Fourteen Lewisham schools are in financial deficit with seven more at risk of a shortfall in April, it has emerged.

While a school may set its own budget, the council is ultimately responsible for each school’s budget and its performance.

The deficits are among the “issues” with the schools budget, cabinet member for finance, Cllr Amanda de Ryk, said.

Schools continue to face pressures in their budgets from salary increases, contract price increases and paying into the apprenticeship levy.

Other concerns include a potential drop in the number of children eligible for pupil premium – money given to schools each year by the Government to improve the attainment of disadvantaged children.

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Speaking at a public accounts select committee, she said: “Members will note the issues with the schools budget.

“Fourteen schools are in deficit. Some have reserves which they can use against the deficit.

“Schools funding is flat, which leaves schools to absorb inflation,” she explained.

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But a drop in Lewisham’s population could also spell a further drop in funds, with a possibility fewer children will be eligible for pupil premium, Cllr de Ryk explained.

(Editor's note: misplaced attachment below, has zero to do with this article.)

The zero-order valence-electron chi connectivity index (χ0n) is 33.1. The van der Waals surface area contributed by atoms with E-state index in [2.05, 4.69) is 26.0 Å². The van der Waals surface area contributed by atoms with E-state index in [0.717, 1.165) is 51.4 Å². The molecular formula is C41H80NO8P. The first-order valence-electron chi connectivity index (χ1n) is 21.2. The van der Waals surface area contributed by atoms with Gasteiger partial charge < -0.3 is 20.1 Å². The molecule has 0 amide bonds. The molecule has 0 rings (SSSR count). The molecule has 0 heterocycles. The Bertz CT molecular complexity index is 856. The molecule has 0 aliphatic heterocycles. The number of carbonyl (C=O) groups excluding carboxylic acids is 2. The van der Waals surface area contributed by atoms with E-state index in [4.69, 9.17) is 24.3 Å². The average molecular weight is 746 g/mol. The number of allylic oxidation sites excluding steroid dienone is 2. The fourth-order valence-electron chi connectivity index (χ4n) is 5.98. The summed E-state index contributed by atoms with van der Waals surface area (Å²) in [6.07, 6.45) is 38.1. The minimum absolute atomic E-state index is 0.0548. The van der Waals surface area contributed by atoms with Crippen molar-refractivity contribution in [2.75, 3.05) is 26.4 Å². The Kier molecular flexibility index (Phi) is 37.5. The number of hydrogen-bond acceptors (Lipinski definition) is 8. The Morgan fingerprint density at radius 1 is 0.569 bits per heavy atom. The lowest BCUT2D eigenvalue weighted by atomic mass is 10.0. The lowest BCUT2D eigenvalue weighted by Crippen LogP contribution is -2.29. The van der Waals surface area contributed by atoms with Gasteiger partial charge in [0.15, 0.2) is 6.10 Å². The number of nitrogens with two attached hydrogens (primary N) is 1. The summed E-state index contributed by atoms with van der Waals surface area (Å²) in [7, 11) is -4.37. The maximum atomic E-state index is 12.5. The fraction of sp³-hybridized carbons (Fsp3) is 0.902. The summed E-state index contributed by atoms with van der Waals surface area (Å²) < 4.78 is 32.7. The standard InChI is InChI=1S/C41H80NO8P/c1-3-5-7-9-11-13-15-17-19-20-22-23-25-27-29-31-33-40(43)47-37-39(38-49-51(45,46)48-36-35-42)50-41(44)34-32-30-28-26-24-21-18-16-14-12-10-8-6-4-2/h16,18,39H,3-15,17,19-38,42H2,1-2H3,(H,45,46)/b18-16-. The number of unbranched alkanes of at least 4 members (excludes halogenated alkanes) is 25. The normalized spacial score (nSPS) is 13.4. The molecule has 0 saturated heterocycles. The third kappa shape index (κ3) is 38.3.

Lewisham lost 403 pupils over the 12 months ending October 2018, the bulk of which were from the borough’s primary schools.

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While this is a “relatively small risk at present”, school funding is driven by pupil numbers and associated characteristics like free school meals.

She said: “We have the other issue that pupil premium income could drop, given there is an overall drop in the number of people in Lewisham and also those that might be eligible for free school meals.”

Changes in legislation have meant the council will have to have a more “hands-on” role with schools in deficit, according to council documents.

While the Department for Education has made a commitment to support funding for teachers’ pay increases and pensions nation-wide, the details of this are not yet known.